Assured Shorthold Tenancy

Fixed term tenancies

The general law applies. Where joint tenants hold a fixed term, the survivors become the tenants. If a sole tenant dies the tenancy dissolves according to his will or on intestacy – see below under general law.

Periodic tenancies – joint tenancies

In the case of a periodic tenancy (including a statutory periodic tenancy) held by joint tenants, where one of the joint tenants dies the general law applies and the survivors become the tenants.

Periodic tenants – spouse living with the sole tenant

Where the tenant was a sole tenant and immediately before the tenant’s death the tenant’s spouse was occupying the dwelling-house as his or her only or principal home the tenancy vests in the spouse and not according to the tenants will or intestacy. However, the tenancy will not vest in the spouse if the deceased tenant was himself, successor, as defined in subsection (2) or (3) of section 17 Housing Act 1988. The effect of these subsections is that the tenancy will not vest in the spouse by virtue of section 17.

17. Succession to assured periodic tenancy by spouse
(1) In any case where –
(a) the sole tenant under an assured periodic tenancy dies, and
(b) immediately before the death, the tenant’s spouse was occupying the dwelling-house as his or her only or principal home, and
(c) the tenant was not himself a successor, as defined in subsection (2) or subsection
(3) below, then, on the death, the tenancy vests by virtue of this section in the spouse (and, accordingly, does not devolve under the tenant’s will or intestacy).
(2) For the purposes of this section, a tenant is a successor in relation to a tenancy if
(a) the tenancy became vested in him either by virtue of this section or under the will or intestacy of a previous tenant; or
(b) at some time before the tenant’s death the tenancy was a joint tenancy held by himself and one or more other persons and, prior to his death, he became the sole tenant by survivorship; or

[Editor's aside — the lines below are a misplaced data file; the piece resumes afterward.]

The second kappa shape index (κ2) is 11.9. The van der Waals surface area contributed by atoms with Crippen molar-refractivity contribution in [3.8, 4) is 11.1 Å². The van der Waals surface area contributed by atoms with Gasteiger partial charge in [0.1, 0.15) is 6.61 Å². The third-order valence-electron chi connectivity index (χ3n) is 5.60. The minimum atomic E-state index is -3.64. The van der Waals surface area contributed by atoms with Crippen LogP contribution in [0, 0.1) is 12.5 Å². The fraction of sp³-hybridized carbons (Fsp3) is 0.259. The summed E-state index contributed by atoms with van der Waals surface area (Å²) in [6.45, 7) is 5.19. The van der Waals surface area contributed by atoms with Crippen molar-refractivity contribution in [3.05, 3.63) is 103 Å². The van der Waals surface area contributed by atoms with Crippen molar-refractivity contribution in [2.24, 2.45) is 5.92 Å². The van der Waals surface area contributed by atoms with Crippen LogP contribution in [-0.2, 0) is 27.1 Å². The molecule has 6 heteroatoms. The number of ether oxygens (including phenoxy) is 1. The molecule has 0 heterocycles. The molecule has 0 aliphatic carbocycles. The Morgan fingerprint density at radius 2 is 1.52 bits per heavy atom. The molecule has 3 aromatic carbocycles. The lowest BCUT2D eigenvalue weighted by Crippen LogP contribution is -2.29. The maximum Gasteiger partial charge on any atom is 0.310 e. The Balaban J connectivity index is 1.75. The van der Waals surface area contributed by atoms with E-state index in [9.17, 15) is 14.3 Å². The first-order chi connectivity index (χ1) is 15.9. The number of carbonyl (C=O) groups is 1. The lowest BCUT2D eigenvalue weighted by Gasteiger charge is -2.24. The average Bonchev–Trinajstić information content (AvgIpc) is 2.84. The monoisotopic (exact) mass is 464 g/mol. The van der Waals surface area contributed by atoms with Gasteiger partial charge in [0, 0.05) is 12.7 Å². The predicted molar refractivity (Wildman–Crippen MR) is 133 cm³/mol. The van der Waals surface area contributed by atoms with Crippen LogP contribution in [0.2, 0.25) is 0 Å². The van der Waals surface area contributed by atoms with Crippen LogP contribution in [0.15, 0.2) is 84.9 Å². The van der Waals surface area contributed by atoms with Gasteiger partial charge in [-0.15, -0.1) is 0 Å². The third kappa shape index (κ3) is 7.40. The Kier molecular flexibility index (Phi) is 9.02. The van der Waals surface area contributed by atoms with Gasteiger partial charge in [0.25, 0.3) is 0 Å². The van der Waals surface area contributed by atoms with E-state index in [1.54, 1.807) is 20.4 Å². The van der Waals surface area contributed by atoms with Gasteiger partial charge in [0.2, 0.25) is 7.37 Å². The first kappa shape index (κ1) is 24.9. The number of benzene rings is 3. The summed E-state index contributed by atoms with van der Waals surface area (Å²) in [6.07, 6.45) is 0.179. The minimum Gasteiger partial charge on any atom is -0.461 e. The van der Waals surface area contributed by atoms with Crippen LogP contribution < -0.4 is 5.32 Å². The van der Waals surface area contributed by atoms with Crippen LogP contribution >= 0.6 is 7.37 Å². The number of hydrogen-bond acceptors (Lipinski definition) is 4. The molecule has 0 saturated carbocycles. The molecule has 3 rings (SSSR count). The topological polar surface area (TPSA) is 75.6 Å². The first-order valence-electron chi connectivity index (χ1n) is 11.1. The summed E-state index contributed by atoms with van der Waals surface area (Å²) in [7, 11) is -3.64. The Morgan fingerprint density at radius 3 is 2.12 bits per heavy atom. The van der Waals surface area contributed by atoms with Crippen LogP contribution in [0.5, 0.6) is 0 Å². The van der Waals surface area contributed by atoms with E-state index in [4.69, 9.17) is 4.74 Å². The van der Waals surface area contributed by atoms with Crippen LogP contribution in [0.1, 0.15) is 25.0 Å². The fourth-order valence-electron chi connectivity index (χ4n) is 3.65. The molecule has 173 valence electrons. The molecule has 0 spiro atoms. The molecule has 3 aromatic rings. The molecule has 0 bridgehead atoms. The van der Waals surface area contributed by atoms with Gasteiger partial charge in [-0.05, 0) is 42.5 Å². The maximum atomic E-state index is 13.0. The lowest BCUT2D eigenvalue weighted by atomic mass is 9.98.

(c) he became entitled to the tenancy as mentioned in section 39(5) below.
(3) For the purposes of this section, a tenant is also a successor in relation to a tenancy (in this subsection referred to as “the new tenancy”) which was granted to him (alone or jointly with others) if –
(a) at some time before the grant of the new tenancy, he was, by virtue of subsection (2) above, a successor in relation to an earlier tenancy of the same or substantially the same dwelling-house as is let under the new tenancy; and
(b) at all times since he became such a successor he has been a tenant (alone or jointly with others) of the dwelling house which is let under the new tenancy or of a dwelling-house which is substantially the same as that dwelling-house.
(4) For the purposes of this section, a person who was living with the tenant as his or her wife or husband shall be treated as the tenant’s spouse.
(5) If, on the death of the tenant, there is, by virtue of subsection (4) above, more than one person who fulfils the condition in subsection (l)(b) above, such one of them as may be decided by agreement or, in default of agreement, by the county court shall be treated as the tenant’s spouse for the purposes of this section.

A homosexual partner can be a spouse for the purposes of section 17. However ... Please login or signup to continue reading this content